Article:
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I find it fairly simple keep focused on a task at hand whilst I am actively engaged on it, however, during a long compile (and our current main project can compile in 5-10 mintues on a bad day) that my focus will drift.

I'll start procrastinating, check the web, talk to someone, start thinking about something else, and just generally lose my attention, and realise that the compile had finished a while back and I have lost my train of thought, or worse, a lot of time.

This is hurting my productivity, and whilst it has not been mentioned by anyone, I think it's a habit I should stop. I have tried white-noise generators (brilliant whilst I have something to focus on), shutting down my web connection and the like, however, through long compiles what can I do rather than stare at the monitor?

What tricks or tips can be used to keep focused without spending large amounts of your day starting at a compile in boredom, just to ensure you don't miss it finishing?

Hang on, my build broke 10 minutes ago ... :)

Finally, I am fairly sure this question isn't a dup of this, as as I am talking specifically about compile times, rather than waining motivation. Foosball is not an option, rather the problem :)

EDIT People trying to gloat about their language of choice compiling faster are not really helping, nor being particularly amusing. Thanks anyway.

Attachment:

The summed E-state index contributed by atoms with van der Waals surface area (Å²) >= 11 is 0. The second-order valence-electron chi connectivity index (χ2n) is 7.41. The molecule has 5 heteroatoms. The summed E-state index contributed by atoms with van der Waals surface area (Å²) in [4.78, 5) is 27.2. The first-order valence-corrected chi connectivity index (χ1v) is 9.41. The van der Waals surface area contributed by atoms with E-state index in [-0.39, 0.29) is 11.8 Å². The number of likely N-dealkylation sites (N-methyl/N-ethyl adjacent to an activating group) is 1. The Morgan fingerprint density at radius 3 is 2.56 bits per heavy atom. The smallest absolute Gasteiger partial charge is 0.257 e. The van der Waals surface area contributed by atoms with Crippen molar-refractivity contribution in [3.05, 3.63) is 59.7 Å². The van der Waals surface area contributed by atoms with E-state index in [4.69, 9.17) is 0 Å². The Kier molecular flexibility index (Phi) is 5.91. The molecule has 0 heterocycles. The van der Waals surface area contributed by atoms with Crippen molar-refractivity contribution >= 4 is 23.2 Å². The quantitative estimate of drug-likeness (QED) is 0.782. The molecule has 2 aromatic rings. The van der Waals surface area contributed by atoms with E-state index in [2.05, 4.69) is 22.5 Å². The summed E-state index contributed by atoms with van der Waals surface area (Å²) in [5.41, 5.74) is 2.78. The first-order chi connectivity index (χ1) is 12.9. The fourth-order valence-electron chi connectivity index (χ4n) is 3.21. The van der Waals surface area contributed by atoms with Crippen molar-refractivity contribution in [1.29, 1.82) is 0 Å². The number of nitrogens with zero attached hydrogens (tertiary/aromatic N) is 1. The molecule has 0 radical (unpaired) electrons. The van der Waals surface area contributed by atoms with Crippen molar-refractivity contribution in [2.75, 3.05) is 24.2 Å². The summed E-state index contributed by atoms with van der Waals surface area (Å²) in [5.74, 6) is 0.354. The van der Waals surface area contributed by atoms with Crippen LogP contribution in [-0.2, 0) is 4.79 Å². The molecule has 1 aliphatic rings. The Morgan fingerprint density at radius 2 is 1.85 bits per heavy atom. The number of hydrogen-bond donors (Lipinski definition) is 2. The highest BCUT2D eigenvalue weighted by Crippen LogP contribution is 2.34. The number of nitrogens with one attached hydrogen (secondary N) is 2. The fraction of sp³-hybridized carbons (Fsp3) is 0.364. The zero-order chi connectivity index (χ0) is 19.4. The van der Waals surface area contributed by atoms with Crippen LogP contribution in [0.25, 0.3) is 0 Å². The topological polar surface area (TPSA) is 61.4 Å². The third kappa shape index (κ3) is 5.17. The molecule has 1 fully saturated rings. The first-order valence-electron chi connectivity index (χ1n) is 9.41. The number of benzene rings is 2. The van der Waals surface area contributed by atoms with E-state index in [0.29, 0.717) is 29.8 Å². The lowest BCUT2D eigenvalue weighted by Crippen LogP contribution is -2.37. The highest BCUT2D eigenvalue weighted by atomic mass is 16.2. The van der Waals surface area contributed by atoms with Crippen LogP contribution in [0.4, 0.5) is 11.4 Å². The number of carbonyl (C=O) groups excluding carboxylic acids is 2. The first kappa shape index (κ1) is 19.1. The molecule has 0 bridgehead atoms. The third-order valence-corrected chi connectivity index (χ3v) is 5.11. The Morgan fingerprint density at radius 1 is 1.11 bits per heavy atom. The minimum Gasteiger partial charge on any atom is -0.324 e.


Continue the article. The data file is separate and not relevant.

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closed as primarily opinion-based by MichaelT, durron597, GlenH7, Snowman, ratchet freak Jul 17 '15 at 22:04

Many good questions generate some degree of opinion based on expert experience, but answers to this question will tend to be almost entirely based on opinions, rather than facts, references, or specific expertise.If this question can be reworded to fit the rules in the help center, please edit the question.

Wow. Guess I'm not the only one. XD Nothing gets me out of the zone more than a lengthy compile. – Jonn Oct 21 '10 at 1:42
My team is working in python. So I don't have that problem... for now =] – Falmarri Oct 21 '10 at 1:47
Or a long test run: a test run that takes only a minute can ruin one's flow. – Frank Shearar Oct 21 '10 at 5:42
What is with all these long compile times. I've worked on some fairly large projects and never had to wait more than a minute for a compile. Are you guys using 286 machines or something, or are you including the time required to run unit tests in the "compile" time? – JohnFx Oct 21 '10 at 21:52
Response to the edit: Removed for diplomacy, but it wasn't a joke or a jab. Your question was basically "How do you guys work around the painful side effects of tool X", to which I feel perfectly justified in responding "I use tool Y for the same purposes; it's just as good in most situations and doesn't have those side effects". – Inaimathi Oct 22 '10 at 12:41

I don’t. :-( We actually bought swords for the office.1

Still, the following helps:

Immediately start some writing task. You know, that one method you wanted to write documentation for but never got around? There’s one piece of code that badly needs an explanatory comment. Work log needs updating? Now is the time.

It’s very important to find a writing task immediately, otherwise the 10 minutes delay will be too small to get anything done. To help this, I keep a list of “to do” items that is either already opened in the background or can be opened by a single command.